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  • Writer's pictureAlex First

The Almighty Sometimes (MTC), at Southbank Theatre, The Sumner - 2 hours 30 minutes, including a 20-minute interval

At age eight, Anna (Max McKenna) was writing brilliant, highly creative, if dark stories. She was a very bright little girl.

 

Upon reflection, a decade on, she regards that as indicative of being a child prodigy.

 

Her mother Renee (Nadine Garner) though had real concerns.

Photos by Pia Johnson


When Anna was on a high, her energy and enthusiasm lit up a room, but when she was down, she was withdrawn, angry and argumentative.

 

Anna was and still is in the grip of mental illness.

 

For the last seven years, she has been seeing psychiatrist Vivienne (Louisa Mignone), who has had her on medication to control her mood swings.

 

Now at age 18, highly intelligent Anna wants off the meds, but Viv makes it clear going cold turkey is not the answer and can lead to problems.

At the same time, Anna lands a caring and considerate boyfriend, Oliver (Karl Richmond).

 

He went to the same school as her and was taught by her mother, a teacher.

 

Anna’s roller coaster ride through her short life, which was punctuated by the death of her father, is about to take a turn for the worse.

 

Her mum struggles to cope and Oliver is caught in the maelstrom, which, frustratingly for Anna, includes writer’s block.

Winner of the NSW and Victorian Premiers’ Literary Awards, The Almighty Sometimes is the debut work of playwright Kendall Feaver.

 

As she writes in the program notes, she finished her first draft in 2013, when she was just a few years older than Anna.

 

At the time, media headlines were preoccupied with a so-called medication ‘epidemic’, with her generation – Y – the most medicated cohort to date.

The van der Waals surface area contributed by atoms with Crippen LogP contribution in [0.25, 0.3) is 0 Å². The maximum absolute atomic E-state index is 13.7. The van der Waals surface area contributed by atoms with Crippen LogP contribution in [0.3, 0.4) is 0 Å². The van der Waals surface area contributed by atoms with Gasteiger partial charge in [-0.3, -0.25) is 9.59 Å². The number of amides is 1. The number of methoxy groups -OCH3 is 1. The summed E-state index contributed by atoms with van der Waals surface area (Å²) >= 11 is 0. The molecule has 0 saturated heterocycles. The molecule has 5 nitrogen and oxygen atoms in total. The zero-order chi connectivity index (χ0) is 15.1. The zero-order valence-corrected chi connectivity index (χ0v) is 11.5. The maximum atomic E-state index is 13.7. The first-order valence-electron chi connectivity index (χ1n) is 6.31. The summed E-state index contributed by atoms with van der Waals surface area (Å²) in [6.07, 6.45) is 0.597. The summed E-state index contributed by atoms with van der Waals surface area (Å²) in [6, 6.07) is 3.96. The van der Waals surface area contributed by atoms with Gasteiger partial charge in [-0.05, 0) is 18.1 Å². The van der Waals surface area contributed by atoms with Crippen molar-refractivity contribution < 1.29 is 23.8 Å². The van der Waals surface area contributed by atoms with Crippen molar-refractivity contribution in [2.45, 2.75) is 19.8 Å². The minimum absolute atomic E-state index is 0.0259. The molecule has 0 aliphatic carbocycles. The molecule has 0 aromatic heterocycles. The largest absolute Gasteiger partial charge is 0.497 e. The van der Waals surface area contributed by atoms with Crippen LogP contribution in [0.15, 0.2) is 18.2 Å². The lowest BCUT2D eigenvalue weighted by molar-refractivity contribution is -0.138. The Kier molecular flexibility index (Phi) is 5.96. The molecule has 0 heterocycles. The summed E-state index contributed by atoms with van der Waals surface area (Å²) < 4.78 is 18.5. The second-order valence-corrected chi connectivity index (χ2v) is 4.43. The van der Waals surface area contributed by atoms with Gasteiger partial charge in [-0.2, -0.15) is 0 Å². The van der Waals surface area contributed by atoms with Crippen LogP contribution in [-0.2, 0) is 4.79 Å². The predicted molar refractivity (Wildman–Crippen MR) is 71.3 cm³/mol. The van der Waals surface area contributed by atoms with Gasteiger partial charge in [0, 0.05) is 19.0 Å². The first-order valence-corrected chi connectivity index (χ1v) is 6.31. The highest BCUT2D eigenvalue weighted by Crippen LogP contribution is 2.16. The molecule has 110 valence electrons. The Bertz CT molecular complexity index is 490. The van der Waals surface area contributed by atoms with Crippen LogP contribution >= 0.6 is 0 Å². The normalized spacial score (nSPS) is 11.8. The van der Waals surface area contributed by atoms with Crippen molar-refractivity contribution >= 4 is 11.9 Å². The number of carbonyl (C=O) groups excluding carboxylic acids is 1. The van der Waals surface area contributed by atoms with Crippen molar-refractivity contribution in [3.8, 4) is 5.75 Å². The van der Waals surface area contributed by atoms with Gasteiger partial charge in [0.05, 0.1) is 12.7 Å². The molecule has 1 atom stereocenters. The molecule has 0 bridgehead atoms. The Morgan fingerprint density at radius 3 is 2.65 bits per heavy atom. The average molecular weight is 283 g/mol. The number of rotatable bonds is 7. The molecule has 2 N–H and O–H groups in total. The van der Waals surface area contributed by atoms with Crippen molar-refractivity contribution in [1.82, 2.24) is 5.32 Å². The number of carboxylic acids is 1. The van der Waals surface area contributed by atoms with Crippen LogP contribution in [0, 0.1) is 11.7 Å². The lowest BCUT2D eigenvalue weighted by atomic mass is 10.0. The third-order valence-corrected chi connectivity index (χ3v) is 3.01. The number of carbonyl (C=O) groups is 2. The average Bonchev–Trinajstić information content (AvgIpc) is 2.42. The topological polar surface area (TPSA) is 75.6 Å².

That, in turn, brought into sharp focus that many young adults were facing the issue of medical consent.

In writing the piece, imbued with humour and pathos, Feaver – who has faced her own mental health struggles – undertook extensive research.

 

She has a remarkable grasp of the human condition, its strengths and vulnerabilities, which she uses with authenticity and conviction.

 

Max McKenna puts in a bravura showing as the dynamic and destructive Anna. It is a magnificent, if disturbing, depiction of the ongoing travails inherent in mental illness.

 

McKenna is not alone in terms of impressive performance. All the actors excel.

Nadine Garner is forever walking a tightrope as a helicopter parent who cares deeply and gets constant blowback.

 

Anna ensures her shrink, Viv, is continually under pressure – never more so than when she questions Viv’s right to publish a book in which Anna is front and centre.

 

Louisa Mignone is adept at realising the professional demands on her character. Getting too close and not overstepping the mark is always a challenge.

 

And then there is Oliver, who gets more than he signed up for after reconnecting with Anna. Already a carer for his father, what he witnesses gives him major cause for concern.

 

Karl Richmond’s empathetic portrayal of Oliver is compelling.

A spartan set design by Jacob Battista, who is also responsible for costuming, see a revolving wall positioned at the centre of the stage.

 

The wall is broken into sections, representing rooms of the home where Anna lives with her mother.

 

First time MTC director Hannah Goodwin has deftly captured the complexities of the fraught issues at the centre of this enthralling coming of age story.

 

The Almighty Sometimes may be fictitious, but it feels painfully real and is deeply rooted in a multitude of actual experiences.

 

Two and a half hours, including a 20-minute interval, it is a superb, insightful and nuanced production.

 

It is playing at Southbank Theatre, The Sumner until 18th May, 2024.

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